Et al. presents
April 25 - June 1, 2019
Chinatown, San Francisco
The objects in Brook Hsu’s Conspiracy theory conjure a mysterious religion. They share a deity (the horned figure of Death) and a devotional space (the well or the pond—a body of still water). Brook’s palette of deep green turns each piece into a coordinate in some unknown mythology.
The exhibition consists of small oil paintings on pieces of wood, larger shellac ink paintings on clear plastic, and glass vessels clustered around a green puddle. They feel like relics plucked from a lost basilica. The shapes of Brook’s wood paintings are fit for apses. Her shellac pieces are like stained glass windows; the puddle is like holy water. Conspiracy theory has all the trappings of an apostolic ritual.
Brook’s artworks seem to propose a mystical belief system. Each one uses similar subjects in different iterations, like meditations on a sacred parable. But they arouse an inverted, malignant faith. Where religion tries to establish certainty, Brook’s creed is full of doubt. She uses the idiom of sanctity against itself. In some ways this is obvious: the god of this myth is macabre. Staring down a well or into a pond, he sees no reflection—as if his world were a suspicious figment. Brook’s lush green is at the same time corrosive—like rusting copper or runoff algae (she is quick to mention that her ink is made from the excretions of lac beetles). In more than one painting, Death cries thick shoots of water—or “vomit tears”—into a well. Anointment here turns upside down, plunged out of sight.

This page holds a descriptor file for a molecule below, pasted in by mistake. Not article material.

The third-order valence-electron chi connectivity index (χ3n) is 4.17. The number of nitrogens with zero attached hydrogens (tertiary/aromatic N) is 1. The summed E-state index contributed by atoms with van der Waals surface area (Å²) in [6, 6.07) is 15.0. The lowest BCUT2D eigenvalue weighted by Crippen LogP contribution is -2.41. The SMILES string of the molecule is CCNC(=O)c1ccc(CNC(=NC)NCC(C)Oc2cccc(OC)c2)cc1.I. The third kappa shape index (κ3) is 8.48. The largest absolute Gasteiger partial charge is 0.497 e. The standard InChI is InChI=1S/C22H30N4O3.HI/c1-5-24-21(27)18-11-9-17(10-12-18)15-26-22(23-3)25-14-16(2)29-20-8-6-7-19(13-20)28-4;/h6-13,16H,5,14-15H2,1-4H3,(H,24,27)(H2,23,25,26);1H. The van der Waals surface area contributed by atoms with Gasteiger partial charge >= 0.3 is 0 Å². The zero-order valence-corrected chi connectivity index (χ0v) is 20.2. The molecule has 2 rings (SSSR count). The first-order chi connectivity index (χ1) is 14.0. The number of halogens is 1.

A conspiracy theory hovers between a secret order and a false causality. Brook Hsu’s exhibition hovers similarly. Like a grand dogma, these pieces cast an elaborate allegory. But the lesson of this allegory is dubious. The closer we probe, the darker and more uncertain the meaning. Each piece is a votive offering to this precarious theology—one that seeks the same order that it severs.
Zully Adler, April 2019